As if it wasn't exceedingly clear already, Busey is out of his mind in this picture. I mean, he always is, but here the muzzle is OFF. Busey later delivers an utterly mind-blowing monologue about the day he killed his boyhood dog with his bare hands and became a man.

I'm astounded. In a different film, this could have won him an Oscar. I’m serious. Busey has tapped into some primitive, subterranean chamber of the soul where few dare to venture, and he has emerged with something both captivating and repulsive, muted and visceral, improvised and premeditated, brutish and calculating - and it's quite possibly the best staging of a monologue I've ever witnessed.

In fact, for a typical actioner, there are a LOT of monologues. And they’re good ones, too. Then things get loco- McGinley ends up infusing his character with pathos:

Ice T gets to make one of those ‘leaps of faith’ like in every survival movie, shreddin’ guitar solos accompany myriad beat-downs, Rutger Hauer gets to show off that Russian priest outfit he stole from the set of WEDLOCK:

and a shot of PHILADELPHIA appears with the subtitle “Seattle.”

Guess they thought no one’d notice? Wow.

Still, based on the caliber of performer and the well-paced, intricately unfolded narrative: five stars and my highest recommendation.

-Sean Gill

7 comments:

skeelo said...

Hell yes. I don't remember why but I saw this a few months ago and was shocked at the development of character and story. I didn't think it was gonna be THIS good. But yea, the way the downfall of the members is layered with their character/desires and not just straightforward blow-em-up stuff is just killer. sheeeeit, i gotta watch this again soon, I remember loving the shit outta the build up to the chase.

J.D. said...

Busey is awesome. Even in crap movies he's usually still good in 'em.

Hell, all this film needed was some Powers Boothe chewing up the scenery and it would've been complete!

Sean Gill said...

Skeelo,

Right on- definitely a solid flick which delivers some unexpected goods. I advise- at the very least- watching the Busey monologue once a month.

J.D.,

Wow, Powers Boothe might ratchet this thing into overload. We might as well toss in the rest of the cast from EXTREME PREJUDICE- Nolte, Ironside, Forsythe, Clancy Brown. And maybe some Brion James for good measure (this IS a Rutger Hauer flick). James could lead an additional horde of third-party Cajun warriors á la SOUTHERN COMFORT. Then we would never need to watch another action movie again, period.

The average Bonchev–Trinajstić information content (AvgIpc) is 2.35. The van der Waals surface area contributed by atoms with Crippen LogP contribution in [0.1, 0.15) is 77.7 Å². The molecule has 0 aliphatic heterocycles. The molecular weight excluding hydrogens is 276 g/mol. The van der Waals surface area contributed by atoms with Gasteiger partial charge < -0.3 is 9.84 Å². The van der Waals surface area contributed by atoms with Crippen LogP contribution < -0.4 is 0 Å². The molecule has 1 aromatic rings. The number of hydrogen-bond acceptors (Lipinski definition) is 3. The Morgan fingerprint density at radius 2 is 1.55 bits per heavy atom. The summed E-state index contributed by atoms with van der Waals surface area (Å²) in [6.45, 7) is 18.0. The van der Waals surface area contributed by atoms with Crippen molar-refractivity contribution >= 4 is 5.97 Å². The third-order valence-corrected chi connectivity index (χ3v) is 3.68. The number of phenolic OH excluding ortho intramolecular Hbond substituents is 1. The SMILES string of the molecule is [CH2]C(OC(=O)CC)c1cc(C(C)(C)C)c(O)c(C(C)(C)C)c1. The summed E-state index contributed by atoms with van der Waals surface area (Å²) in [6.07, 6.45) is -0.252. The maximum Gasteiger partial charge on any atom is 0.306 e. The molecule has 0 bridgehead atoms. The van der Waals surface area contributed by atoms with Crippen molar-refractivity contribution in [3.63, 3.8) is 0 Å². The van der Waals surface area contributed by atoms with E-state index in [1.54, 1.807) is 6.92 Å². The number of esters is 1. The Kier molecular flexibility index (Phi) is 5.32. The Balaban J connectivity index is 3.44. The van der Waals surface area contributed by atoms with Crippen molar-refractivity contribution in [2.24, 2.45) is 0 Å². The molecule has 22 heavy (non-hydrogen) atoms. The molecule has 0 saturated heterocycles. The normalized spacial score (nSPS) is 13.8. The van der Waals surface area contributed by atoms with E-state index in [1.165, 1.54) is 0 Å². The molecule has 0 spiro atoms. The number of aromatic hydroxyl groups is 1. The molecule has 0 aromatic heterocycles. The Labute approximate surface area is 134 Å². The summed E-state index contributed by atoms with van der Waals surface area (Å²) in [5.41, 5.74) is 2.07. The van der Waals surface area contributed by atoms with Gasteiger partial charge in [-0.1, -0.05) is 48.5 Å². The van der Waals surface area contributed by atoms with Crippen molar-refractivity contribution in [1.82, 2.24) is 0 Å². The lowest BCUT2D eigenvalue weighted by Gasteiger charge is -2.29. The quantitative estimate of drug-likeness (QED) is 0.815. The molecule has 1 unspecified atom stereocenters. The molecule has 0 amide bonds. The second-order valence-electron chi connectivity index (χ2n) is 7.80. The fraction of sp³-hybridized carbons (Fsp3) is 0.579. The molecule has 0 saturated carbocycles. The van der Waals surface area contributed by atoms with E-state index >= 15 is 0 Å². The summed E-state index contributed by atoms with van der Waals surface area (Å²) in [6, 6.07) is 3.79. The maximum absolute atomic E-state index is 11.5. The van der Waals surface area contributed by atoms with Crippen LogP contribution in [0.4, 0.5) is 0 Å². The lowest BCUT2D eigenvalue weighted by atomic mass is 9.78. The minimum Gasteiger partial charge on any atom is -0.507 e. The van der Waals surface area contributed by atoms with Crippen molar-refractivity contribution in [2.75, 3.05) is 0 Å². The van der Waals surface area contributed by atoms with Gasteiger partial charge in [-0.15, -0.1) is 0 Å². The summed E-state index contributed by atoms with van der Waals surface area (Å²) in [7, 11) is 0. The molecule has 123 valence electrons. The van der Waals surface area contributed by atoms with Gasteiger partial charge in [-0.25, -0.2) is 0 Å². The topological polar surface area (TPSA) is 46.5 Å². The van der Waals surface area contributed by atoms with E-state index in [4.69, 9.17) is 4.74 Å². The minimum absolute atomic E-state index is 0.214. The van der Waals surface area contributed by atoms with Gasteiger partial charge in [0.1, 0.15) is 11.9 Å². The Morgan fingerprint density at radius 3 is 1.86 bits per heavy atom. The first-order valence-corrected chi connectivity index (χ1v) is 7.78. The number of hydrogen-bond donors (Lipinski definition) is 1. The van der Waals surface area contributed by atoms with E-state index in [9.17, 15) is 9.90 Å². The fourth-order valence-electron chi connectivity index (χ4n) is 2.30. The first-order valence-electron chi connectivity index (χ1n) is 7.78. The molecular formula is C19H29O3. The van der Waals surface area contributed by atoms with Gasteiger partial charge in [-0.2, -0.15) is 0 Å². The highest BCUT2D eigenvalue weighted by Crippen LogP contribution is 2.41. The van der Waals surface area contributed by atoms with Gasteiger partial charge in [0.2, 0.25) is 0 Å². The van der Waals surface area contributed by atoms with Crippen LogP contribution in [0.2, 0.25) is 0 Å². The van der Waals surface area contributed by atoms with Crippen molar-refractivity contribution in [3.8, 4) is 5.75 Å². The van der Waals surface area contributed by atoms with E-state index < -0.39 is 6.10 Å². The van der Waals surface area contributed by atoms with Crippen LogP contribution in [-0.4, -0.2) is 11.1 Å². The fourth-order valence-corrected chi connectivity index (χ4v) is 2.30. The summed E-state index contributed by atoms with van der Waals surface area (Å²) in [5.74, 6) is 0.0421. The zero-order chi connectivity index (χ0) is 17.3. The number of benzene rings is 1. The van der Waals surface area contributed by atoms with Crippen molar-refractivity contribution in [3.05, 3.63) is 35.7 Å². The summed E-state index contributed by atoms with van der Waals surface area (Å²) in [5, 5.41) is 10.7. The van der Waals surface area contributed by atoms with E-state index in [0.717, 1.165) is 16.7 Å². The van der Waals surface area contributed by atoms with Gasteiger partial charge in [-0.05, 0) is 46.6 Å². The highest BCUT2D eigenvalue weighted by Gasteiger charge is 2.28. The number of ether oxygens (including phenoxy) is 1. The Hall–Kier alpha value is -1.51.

J.D. said...

Yeah, adding Ironside to the mix might be too much, might throw the universe too out of kilter with all that testosterone and "keen" fashion sense (yeah, I'm thinking of Ironside and that sweater he wore in that one film you wrote about - burned in my brain, dammit!) going on in one film. It would be amazing, though.

Jay said...

haha, this movie was a classic the minute it came out. I remember seeing it in 96 or 97. Me, my best friend and brother watching it. My best friend is a big John C. McGinley fan ever since his crying in Platoon. I think this film would have hit its apex if Powers Booth and Jeremy Irons was in this. Irons would have channel his inner-"dungeons and dragons" to chew up scenery though.

Sean Gill said...

Jay,

Thanks for stopping by! McGinley is pretty damned intense in this flick, and he really gets a chance to run the gamut from glaring, pitiless psycho to emotionally overwhelmed survivor. Irons certainly would have fit right in with this crew, too. I can totally see him palling around with F. Murray Abraham.

David Robson, Proprietor, House of Sparrows said...

Lovely piece on an undervalued film. I'm grateful to you for grabbing the Busey monologue - as you say it's beautifully acted and staged (I love Dutton's reaction shot - he's heard the story before, and is carefully gauging Mason's reaction).

My only quibble with the movie is the very final scene - to keep it spoiler-free, the real climax of the film happens right before it, and one doesn't really need to see the loose ends wrapped up.